Final Vote Ends Hoop Debate

After weeks of conversation on the topic, it looks like the clock has finally run out on Erin Schreyer’s basketball hoop issue.

On the July 2 meeting, the University Park City Council seemed to think that front yard equipment had been fully investigated by committees in 2006, but no vote was taken to resolve the issue one way or another. On July 16, they left no room for doubt, denying any chance to amend the ordinance.

“I just don’t know why we’re opening that box,” Councilman Bob Begert said in the work session prior to the meeting.

In 2006 after multiple committee reviews, the City Council banned any permanent structures from front yards, allowing only temporary equipment such as basketball hoops anchored by sand or water. When Schreyer received notice that her hoop was out of code, she claimed that the temporary versions are not only more likely to topple over, but also less aesthetically pleasing.

“Humbly, I request you to consider,” Schreyer said. “Frankly, a portable base is simply not as safe.”

Schreyer’s post is secured by four removable bolts instead of a concrete slab in the ground, so she considers it semi-permanent. Though she has received much support from her neighbors, one other resident in the audience didn’t see it the same way.

“I think these front-yard basketball hoops are not aesthetically pleasing,” University Park resident Mark Hardin said. “I would hope that you ban them all together.”

Ultimately, the vote showed that council members didn’t want to discuss it any longer. But one saw things from Schreyer’s point of view.

“I don’t look at this basketball goal as being fixed; it is detachable,” Councilman Tommy Stewart said of the 2006 issue. “I think it is much safer than the basketball goals that are filled with water and sand that I’ve seen blow over in high winds.”

Stewart was the only dissenting vote, and the issue was put to rest.

4 thoughts on “Final Vote Ends Hoop Debate

  • July 18, 2013 at 5:44 pm

    Basketball goals are a no-no, but pink and purple Indian goddesses (along with some half-nude females) used as yard art are A-OK! Once again, common sense rules! Perhaps, this family should have claimed it was yard art? This is so ridiculous. I think we were trying to reopen the box because the first decision was stupid, Mr Begert. Let’s go after the LAX nets and trampolines next. Then, everyone can safely play inside, and all the curmudgeons can be pleased that they don’t have to look at those offensive kids sporting devices.

    Please no lectures on the removable nets either. Mine was stolen two days after I moved into my home.

  • July 18, 2013 at 6:42 pm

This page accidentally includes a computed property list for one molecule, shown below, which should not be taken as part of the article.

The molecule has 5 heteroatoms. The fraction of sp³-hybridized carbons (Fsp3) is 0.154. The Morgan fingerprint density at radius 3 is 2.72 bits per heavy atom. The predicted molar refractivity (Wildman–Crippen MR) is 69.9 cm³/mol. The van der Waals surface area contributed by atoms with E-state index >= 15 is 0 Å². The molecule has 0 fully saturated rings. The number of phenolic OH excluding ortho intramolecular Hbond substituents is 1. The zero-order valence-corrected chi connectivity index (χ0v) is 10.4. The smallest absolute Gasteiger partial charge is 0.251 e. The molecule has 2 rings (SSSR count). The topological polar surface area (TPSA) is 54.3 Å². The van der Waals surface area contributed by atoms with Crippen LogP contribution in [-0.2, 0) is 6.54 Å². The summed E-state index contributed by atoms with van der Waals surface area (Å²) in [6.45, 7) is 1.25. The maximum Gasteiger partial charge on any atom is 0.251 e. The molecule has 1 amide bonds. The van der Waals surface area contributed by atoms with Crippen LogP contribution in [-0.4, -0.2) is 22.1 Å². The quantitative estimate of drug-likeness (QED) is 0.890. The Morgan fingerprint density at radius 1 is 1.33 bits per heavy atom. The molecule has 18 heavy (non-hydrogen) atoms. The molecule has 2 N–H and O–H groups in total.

After analyzing the arguments on both sides of this issue for quite some time, I’ve come to two conclusions: (1) folks are equivocating on the concept of “aesthetically pleasing,” and (2) folks don’t understand the concept of relative permanence (cf. the notion of “fixtures,” if you’re a lawyer).

    (1) As to aesthetics, the question involves more than whether the item in question is, in and of itself, ugly. Rather, the question is whether the object is ugly in context. Some commenter a week or so ago raised the issue of a leather couch in her neighbor’s front yard. It might be a gorgeous couch. Might be the most luxurious, expensive, beautiful couch anyone has ever seen, in and of itself. What makes it an eyesore is the context. What makes it ugly is that it’s in someone’s front yard, and does not belong there. I grew up very poor, in a very poor part of Dallas. One of my parents’ friends (?) had a habit of parking his Firebird on our front lawn. If I were to start parking a new Jaguar on my front lawn in UP today, no one would likely say my car was ugly per se; but it would be ugly to the eye nevertheless, because it would be WILDLY INAPPROPRIATE to do so.

    (2) As to whether four bolts into concrete or a container of sand is more or less permanent, the law is clear, as is common sense. Affixing physical objects to other physical objects has consequences, both in the real world and in the legal world, be the affixation accomplished with one screw or a thousand. Ask anyone who’s ever bought or sold a house. That people can’t accept the difference between a movable object and an affixed object is a head scratcher. Saying, “But it CAN be moved, if we remove these bolts!” is like saying, “But I CAN perform heart surgery . . . if I go to medical school, learn the procedure, and become licensed!”

  • July 19, 2013 at 10:55 am

    Z- Both points right on, especially the second one. The resident actually tried to put the Council on the spot Tuesday by asking them if they have ever changed a tire, equating a tire bolted to a car to her basketball hoop bolted into the ground. Nonsense! Both are designed not to move.

  • July 19, 2013 at 1:26 pm

    Z, I still fail to understand what is so aesthetically DISpleasing about a basketball goal. It’s not like it is sitting on the front lawn in fire engine red. I think most homeowners would rather have one like this family’s than the large (mostly immovable) ones with the huge bases. I fail to see the wild INappropriateness of a basketball goal in someone’s yard. There was one elderly woman who used to have a volleyball net and chairs set up in her yard on a regular basis to attract the local teens to her home. Everytime I rode past her home, it, along with the chairs, was always there. How is this any less aesthetically pleasing? I worked for a developer for years with very strict HOA guidelines, and sports equipment was allowed. Just how common is the banishment of this equipment anyway??

    If the “movable” goals are in the front yard, what exactly is the difference between this and a “semi-affixed” goal anyway? Aren’t they the same thing aesthetically?


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